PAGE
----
On March 22, 2016, the Equal Employment Opportunity Commission (“EEOC”) filed suit in the United States District Court for the Western District of Missouri against Grisham Farm Products, Inc. alleging that its employment application violated the Americans With Disabilities Act (“ADA”) and the Genetic Information Non-Discrimination Act (“GINA”). Equal Employment Opportunity Commission v. Grisham Farm Products, Inc. 16-cv-03105. According to the EEOC’s Complaint, Grisham

violated the ADA and GINA by requiring job applicants . . . to fill out a three-page ‘Health History’ before they would be considered for a job.

Plaintiff applied for a warehouse position at Grisham. The application contained 43 “yes or no” health-related questions. The questions were ones that might be seen when visiting a physician for the first time. For example, the EEOC’s Complaint alleges that the application inquired whether in the past 10 years, the applicant had (alphabetically) allergies, arthritis, bladder infections, eating disorders, gallstones, sexually transmitted diseases, etc. The form also inquired about prior hospitalizations, HIV infection, treatment for alcoholism, and whether the applicant “consulted a doctor, chiropractor, therapist, or other health care provider in the past 24 months.”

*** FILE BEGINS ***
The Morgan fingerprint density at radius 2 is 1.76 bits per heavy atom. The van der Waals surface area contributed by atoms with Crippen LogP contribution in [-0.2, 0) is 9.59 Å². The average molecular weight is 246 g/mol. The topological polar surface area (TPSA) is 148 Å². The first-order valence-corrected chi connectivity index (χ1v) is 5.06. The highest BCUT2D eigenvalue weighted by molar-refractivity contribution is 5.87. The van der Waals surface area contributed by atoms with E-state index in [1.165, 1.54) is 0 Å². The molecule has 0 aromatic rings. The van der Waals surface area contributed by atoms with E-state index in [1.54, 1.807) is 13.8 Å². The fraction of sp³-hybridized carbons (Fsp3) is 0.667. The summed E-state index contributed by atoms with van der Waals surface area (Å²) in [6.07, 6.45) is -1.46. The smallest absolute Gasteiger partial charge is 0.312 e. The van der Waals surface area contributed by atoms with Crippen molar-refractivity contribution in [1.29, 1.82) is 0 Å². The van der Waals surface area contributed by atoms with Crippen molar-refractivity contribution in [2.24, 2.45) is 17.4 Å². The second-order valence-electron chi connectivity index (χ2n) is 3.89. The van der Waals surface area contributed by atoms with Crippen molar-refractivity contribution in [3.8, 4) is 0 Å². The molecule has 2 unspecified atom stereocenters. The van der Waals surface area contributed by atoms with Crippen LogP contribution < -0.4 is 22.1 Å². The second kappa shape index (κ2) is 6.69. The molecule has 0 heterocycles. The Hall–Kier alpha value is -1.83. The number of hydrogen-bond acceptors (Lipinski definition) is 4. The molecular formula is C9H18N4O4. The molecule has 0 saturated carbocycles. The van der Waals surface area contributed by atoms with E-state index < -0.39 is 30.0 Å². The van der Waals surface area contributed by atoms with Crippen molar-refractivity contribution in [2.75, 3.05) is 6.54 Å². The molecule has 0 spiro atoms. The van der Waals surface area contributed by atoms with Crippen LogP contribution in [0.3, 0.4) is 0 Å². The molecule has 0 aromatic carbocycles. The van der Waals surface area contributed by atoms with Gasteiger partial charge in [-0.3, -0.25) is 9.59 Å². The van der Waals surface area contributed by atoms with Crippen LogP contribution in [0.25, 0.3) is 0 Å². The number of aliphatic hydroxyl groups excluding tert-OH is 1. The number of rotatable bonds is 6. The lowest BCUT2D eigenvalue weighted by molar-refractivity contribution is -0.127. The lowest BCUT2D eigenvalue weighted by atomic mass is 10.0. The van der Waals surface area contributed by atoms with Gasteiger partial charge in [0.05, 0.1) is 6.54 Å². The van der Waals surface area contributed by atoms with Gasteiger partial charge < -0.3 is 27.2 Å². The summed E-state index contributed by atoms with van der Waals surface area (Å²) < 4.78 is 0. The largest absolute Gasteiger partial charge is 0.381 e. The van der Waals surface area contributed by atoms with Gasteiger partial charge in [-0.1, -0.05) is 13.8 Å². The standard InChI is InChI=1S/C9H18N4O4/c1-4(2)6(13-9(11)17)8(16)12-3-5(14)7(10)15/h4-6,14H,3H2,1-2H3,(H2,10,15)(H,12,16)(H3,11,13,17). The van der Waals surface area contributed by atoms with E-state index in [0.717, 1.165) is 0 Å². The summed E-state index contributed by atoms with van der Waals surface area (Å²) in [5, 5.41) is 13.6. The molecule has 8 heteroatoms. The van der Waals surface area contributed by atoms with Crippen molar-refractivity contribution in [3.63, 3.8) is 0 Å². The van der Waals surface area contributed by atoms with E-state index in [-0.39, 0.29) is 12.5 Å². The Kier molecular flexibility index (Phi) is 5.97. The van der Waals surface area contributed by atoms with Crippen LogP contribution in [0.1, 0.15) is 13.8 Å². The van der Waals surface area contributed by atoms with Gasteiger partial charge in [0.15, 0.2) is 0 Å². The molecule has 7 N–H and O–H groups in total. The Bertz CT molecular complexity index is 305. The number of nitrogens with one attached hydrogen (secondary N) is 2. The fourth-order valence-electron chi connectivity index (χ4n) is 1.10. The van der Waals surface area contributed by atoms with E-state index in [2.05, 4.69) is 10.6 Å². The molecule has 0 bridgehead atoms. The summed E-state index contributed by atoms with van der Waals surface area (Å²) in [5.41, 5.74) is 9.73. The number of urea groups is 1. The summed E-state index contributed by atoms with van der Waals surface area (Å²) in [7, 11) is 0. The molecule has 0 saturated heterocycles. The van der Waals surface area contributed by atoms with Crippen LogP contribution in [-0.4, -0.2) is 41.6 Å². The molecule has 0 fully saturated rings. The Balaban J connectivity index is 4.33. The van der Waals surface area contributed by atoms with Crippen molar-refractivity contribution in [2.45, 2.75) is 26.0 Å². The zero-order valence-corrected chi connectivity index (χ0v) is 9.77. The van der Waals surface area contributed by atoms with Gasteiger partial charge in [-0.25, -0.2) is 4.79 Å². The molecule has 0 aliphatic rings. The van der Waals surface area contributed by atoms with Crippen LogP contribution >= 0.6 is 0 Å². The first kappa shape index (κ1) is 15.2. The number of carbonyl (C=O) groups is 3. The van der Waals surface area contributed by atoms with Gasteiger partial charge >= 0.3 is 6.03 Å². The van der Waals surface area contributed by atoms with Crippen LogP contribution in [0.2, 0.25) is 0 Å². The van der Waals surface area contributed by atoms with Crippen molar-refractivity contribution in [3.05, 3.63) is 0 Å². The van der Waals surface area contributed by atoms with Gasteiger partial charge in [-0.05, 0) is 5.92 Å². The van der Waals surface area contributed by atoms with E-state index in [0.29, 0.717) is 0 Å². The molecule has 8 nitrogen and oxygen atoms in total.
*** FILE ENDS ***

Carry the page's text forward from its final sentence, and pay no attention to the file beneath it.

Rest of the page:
The application’s Health History section stated in large letters that:

All question must be answered before we can process your application.

According to the EEOC, after answering the first question, plaintiff stopped. Plaintiff had medical conditions and disabilities he would have revealed had he fully and completely answered each question. The EEOC claims that the plaintiff believed he did not have to reveal his medical history to any potential employer. As such, he telephoned Grisham Farm and a company representative with whom he spoke said that if the health history was not fully completed, it would not accept his Application. Accordingly to the Complaint, Sullivan refused to complete the health history.

In addition to requesting a permanent injunction against Grisham Farm from making any pre-employment medical inquiries, the EEOC suit seeks monetary and punitive damages for the plaintiff.

In a statement issued in conjunction with the filing of the Complaint, the EEOC referred to the health form as being “among the most egregious we have seen.” This case should serve as a reminder to employers that pre-employment health inquiries can be made only after a conditional offer has been made, if the inquiries are made to all applicants for that job category, and provided the inquiries are job-related and consistent with business necessity.